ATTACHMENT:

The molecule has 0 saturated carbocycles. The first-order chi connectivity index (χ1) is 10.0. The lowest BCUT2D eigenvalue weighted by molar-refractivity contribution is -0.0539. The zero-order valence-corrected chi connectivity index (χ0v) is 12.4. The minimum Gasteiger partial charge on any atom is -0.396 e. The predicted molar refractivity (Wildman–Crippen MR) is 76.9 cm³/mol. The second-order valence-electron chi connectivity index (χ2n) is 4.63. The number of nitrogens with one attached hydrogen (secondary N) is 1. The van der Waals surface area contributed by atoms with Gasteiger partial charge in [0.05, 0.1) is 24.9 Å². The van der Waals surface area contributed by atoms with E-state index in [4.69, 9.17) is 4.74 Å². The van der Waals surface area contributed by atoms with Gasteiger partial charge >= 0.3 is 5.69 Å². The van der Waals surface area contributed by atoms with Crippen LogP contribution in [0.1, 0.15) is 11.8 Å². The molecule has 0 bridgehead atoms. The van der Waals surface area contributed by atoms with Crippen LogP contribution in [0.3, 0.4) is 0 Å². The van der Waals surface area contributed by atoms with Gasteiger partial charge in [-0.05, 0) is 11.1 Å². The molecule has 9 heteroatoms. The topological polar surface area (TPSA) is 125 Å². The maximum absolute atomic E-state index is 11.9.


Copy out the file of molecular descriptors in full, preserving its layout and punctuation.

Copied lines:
The molecule has 0 saturated carbocycles. The first-order chi connectivity index (χ1) is 10.0. The lowest BCUT2D eigenvalue weighted by molar-refractivity contribution is -0.0539. The zero-order valence-corrected chi connectivity index (χ0v) is 12.4. The minimum Gasteiger partial charge on any atom is -0.396 e. The predicted molar refractivity (Wildman–Crippen MR) is 76.9 cm³/mol. The second-order valence-electron chi connectivity index (χ2n) is 4.63. The number of nitrogens with one attached hydrogen (secondary N) is 1. The van der Waals surface area contributed by atoms with Gasteiger partial charge in [0.05, 0.1) is 24.9 Å². The van der Waals surface area contributed by atoms with E-state index in [4.69, 9.17) is 4.74 Å². The van der Waals surface area contributed by atoms with Gasteiger partial charge >= 0.3 is 5.69 Å². The van der Waals surface area contributed by atoms with Crippen LogP contribution in [0.1, 0.15) is 11.8 Å². The molecule has 0 bridgehead atoms. The van der Waals surface area contributed by atoms with Crippen LogP contribution in [0.3, 0.4) is 0 Å². The van der Waals surface area contributed by atoms with Gasteiger partial charge in [-0.05, 0) is 11.1 Å². The molecule has 9 heteroatoms. The topological polar surface area (TPSA) is 125 Å². The maximum absolute atomic E-state index is 11.9.